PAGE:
On 9 April 2014, the European Commission (‘EC’) published a proposal (COM 2014/213) to amend the Shareholder Rights Directive (2007/36/EU). With this proposal, the EC aims to enhance effective and long-term shareholder engagement within listed companies. Furthermore, it is envisaged that listed companies will benefit from identifiable shareholders that are engaged and use their voting rights in a well-informed manner. 

The key elements of the proposal are:

  • Identification of shareholders, transmission of information with shareholders, and facilitation of the exercise of shareholder rights

Intermediaries will be required to offer listed companies the option to identify their shareholders. Furthermore, listed companies will be required to provide intermediaries with standardized information aimed at the shareholders in a timely manner. Also, the listed companies will be required to confirm the votes cast in general meetings by or on behalf of shareholders.

  • Transparency and shareholder engagement of institutional investors

Through the use of several transparency requirements, institutional investors and asset managers will be encouraged to exercise an equity investment strategy aligned with the medium to long-term performance of their assets. They will need to comply with a number of requirements such as preparing and disclosing a shareholder engagement policy. This engagement policy should relate to the exercise of supervisory and voting rights, the conduct of a dialogue with the company, the use of proxy advisors, and how to manage actual or potential conflicts of interest.

  • Improving reliability, transparency and quality of proxy advisors’ recommendations

The preparation and quality of the voting recommendations of proxy advisors will be audited. Proxy advisors will be required to publicly disclose certain key information related to the preparation of their voting recommendations on an annual basis, specifying whether and how they engaged in a dialogue with the company in preparing the recommendation.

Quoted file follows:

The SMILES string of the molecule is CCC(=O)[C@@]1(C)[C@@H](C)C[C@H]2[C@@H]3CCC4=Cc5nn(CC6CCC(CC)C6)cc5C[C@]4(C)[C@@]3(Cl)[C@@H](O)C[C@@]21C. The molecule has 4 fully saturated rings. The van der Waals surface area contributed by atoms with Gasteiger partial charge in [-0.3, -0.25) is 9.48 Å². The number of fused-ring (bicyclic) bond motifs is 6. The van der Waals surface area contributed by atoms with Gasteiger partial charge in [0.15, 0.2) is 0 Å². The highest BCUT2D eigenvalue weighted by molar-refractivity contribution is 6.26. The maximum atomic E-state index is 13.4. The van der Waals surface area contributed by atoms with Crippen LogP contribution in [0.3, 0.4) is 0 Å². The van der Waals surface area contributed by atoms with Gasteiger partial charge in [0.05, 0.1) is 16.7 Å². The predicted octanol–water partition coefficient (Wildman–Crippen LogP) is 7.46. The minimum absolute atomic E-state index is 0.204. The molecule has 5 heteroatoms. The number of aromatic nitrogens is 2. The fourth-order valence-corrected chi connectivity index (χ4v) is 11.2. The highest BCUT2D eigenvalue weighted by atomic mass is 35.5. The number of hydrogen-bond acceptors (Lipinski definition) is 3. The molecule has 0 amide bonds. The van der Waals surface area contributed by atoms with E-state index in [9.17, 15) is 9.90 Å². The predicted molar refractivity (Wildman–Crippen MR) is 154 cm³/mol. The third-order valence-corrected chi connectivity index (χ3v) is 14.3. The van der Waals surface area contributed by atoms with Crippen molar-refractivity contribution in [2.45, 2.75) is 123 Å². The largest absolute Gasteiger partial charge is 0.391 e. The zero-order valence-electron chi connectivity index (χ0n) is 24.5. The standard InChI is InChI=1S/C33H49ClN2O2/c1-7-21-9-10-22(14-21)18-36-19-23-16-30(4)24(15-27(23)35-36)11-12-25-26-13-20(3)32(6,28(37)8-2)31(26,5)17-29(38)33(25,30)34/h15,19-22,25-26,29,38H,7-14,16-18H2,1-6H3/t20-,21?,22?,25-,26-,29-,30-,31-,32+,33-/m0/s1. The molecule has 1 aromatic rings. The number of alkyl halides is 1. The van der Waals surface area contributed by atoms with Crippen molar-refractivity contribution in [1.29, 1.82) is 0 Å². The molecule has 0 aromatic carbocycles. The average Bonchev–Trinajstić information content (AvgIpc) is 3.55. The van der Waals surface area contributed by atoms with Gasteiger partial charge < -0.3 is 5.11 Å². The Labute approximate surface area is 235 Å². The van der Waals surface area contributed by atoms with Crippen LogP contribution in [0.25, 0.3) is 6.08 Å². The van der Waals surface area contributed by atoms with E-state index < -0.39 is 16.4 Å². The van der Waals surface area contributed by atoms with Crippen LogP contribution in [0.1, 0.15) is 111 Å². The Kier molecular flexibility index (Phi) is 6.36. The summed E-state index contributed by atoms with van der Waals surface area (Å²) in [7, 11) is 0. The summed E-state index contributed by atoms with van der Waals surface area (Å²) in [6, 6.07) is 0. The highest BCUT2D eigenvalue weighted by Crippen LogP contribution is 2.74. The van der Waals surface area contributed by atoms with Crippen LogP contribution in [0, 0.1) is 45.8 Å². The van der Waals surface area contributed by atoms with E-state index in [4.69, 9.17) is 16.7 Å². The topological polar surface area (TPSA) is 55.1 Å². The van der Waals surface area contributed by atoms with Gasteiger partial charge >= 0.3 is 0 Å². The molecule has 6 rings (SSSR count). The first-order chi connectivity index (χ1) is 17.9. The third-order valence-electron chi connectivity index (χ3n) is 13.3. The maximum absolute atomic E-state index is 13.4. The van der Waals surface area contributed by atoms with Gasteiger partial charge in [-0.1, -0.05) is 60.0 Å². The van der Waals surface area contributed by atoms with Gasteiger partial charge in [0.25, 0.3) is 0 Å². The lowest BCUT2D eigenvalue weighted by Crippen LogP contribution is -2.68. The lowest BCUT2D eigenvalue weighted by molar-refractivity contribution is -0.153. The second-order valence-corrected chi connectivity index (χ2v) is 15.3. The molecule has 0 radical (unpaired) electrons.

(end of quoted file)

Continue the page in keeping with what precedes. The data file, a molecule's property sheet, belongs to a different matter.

• Influence of the general meeting on the remuneration policy for managing directors

The general meeting will be authorised to vote on the remuneration policy for the managing directors. This already exists in the Netherlands. A new element is that the remuneration policy should be submitted to the general meeting for approval every three years. Listed companies must prepare a remuneration report with an overview of the remuneration awarded to each individual managing director. The general meeting is authorised to vote on the report annually. The Dutch government has already indicated that it supports the increase of the general meeting’s influence on the remuneration policy for managing directors, but noted that it does not consider it appropriate for the general meeting to also vote on the execution of the remuneration policy.

  • Improving transparency and influence of shareholders on related party transactions

Shareholder approval will be required for significant transactions with related parties. Significant transactions are those that either represent more than 5% of a company’s assets or potentially have a significant impact on a company’s turnover or profits. All related party transactions with a value of more than 1% of the company’s assets, must be disclosed at the time the transaction concludes. Such disclosure must be accompanied by a statement from an independent expert (the ‘fairness opinion’) providing insight into the conditions of the transaction. At present, the Dutch government considers – without further explanation – the proposals disproportionate given that it is not certain whether related party transactions pose a problem.

For more information we refer to our Corporate Update of 8 May 2014.